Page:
Where are they now - Chris Boadle (SPC 1997-2002)
author: Lorrie Liston
The College reconnects with Chris Boadle (SPC 1997-2002) who is now working as a retail customer executive for NAB, but credits learning how to cook at St Patrick’s for helping him impress his now fiancé Rhiarna with his special ‘SPC brand’ of homemade chicken and corn risotto.
Where has life taken you since leaving SPC?
Since leaving St Patrick’s, I have completed a Double Degree (Commerce/Management) at the University of Ballarat (now Federation University). After graduating, I wasn’t quite sure what industry to move into, and I did a couple of short stints in sales roles before joining the NAB. I moved through some entry level roles fairly quickly and it was at the NAB that I found my passion for leadership and helping get the best out of others. I have done a variety of roles in nearly eight years with NAB. In my current role, I’m a Retail Customer Executive, where I oversee the operations and business performance of all our retail branches across greater South West Victoria.
What are your favourite memories of your time at St Patrick’s College?
· Attending my first boat race and marching from the school over to the lake with my mates, dressed up and screaming like mad men;
· Sprinting to the tuck shop every day to beat the line and get my chicken burger, donut and a bottle of Portello;
· Playing ‘downball’ most recess and lunchtimes. It’s amazing how many concrete surfaces you can turn into a downball court!
· Being in the swimming team every year and smashing all the other schools every carnival, being motivated by the famous annual speech delivered by Brother Brian Davis where he would scream at everyone ‘You’ve gotta swim ya bloody guts out!’;
· The Year 9 social with Loreto where I wore my dad’s shirt that was a million sizes too big;
· Learning how to make a Chicken and Corn Risotto in Food Tech. I tested it on my mum and she approved, and then it was the first meal I cooked for my now fiancé Rhiarna who also approved, so it’s really stuck with me!
· Winning the senior school’s basketball grand final with all my mates.
Which teacher from your time at SPC had the greatest impact on you? Why?
I think most of the teachers at St Patrick’s were probably glad to see the back of me, but I’d have to say Mr Watson (Andrew). He was my Year 12 Accounting teacher and he was just a quiet, unassuming guy who was always happy to help and had a really friendly nature.
How has your education shaped your professional life?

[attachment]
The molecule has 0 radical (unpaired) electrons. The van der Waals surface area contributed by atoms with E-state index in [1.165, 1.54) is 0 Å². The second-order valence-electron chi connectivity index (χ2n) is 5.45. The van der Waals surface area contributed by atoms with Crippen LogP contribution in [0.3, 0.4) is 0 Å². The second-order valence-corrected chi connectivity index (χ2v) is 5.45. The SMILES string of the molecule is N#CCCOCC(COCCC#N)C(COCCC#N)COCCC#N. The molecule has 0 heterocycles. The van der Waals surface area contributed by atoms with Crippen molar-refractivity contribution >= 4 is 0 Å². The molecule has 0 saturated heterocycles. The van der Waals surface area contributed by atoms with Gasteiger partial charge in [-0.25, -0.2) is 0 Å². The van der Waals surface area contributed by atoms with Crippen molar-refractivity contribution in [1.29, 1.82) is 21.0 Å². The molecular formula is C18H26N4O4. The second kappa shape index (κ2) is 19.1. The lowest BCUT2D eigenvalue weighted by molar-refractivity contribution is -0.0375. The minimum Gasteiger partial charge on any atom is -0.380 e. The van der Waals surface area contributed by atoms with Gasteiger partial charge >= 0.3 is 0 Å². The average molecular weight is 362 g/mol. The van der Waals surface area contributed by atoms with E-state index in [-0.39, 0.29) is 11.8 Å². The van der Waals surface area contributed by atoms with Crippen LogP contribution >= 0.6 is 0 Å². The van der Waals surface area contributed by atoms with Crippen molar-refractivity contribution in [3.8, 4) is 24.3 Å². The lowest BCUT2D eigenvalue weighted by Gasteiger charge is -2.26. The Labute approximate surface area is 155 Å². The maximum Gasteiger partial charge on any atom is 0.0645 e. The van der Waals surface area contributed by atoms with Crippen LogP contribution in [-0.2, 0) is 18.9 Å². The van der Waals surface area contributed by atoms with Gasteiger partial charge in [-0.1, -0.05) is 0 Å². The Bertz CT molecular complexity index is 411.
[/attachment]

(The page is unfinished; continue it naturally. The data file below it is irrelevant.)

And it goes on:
I think what education teaches you is that you get out what you put in. To get through VCE and achieve a result you want, you have to push outside your comfort zone at times to challenge yourself to think differently and learn new things. Even if it means doing something you don’t want to do, or make a sacrifice now to get an outcome later. I think that’s the same in your professional life, you will always reach a certain point where you are ‘unconsciously competent’ (on autopilot) and you need to challenge yourself to get outside your comfort zone and learn something new. I think this is why I’ve been able to move through various roles fairly quickly as I like to push myself.
How has your time at SPC shaped your personal values and your family life?
The entire six years were some of the best years of my life, a close group of my best friends from Year 7 I am still great friends with today, which says a lot about the strength of the bonds you make at SPC. I don’t have a family yet but my mates from St Patrick’s are more like brothers.
If you could pass on one message to the students of today, what would it be?
Enjoy your time because when you get into the real world, you’ll probably do anything to go back and experience it all again! The other thing I would say is that you need to have balance, there are so many opportunities SPC will give you along the way that you should make the most of that privilege. You might regret giving up on these to study ridiculous hours and burning yourself out just to get a score. Not getting the marks you need to get into a certain university/course is not the end of the world, if the first option doesn’t work out, there will always be another way!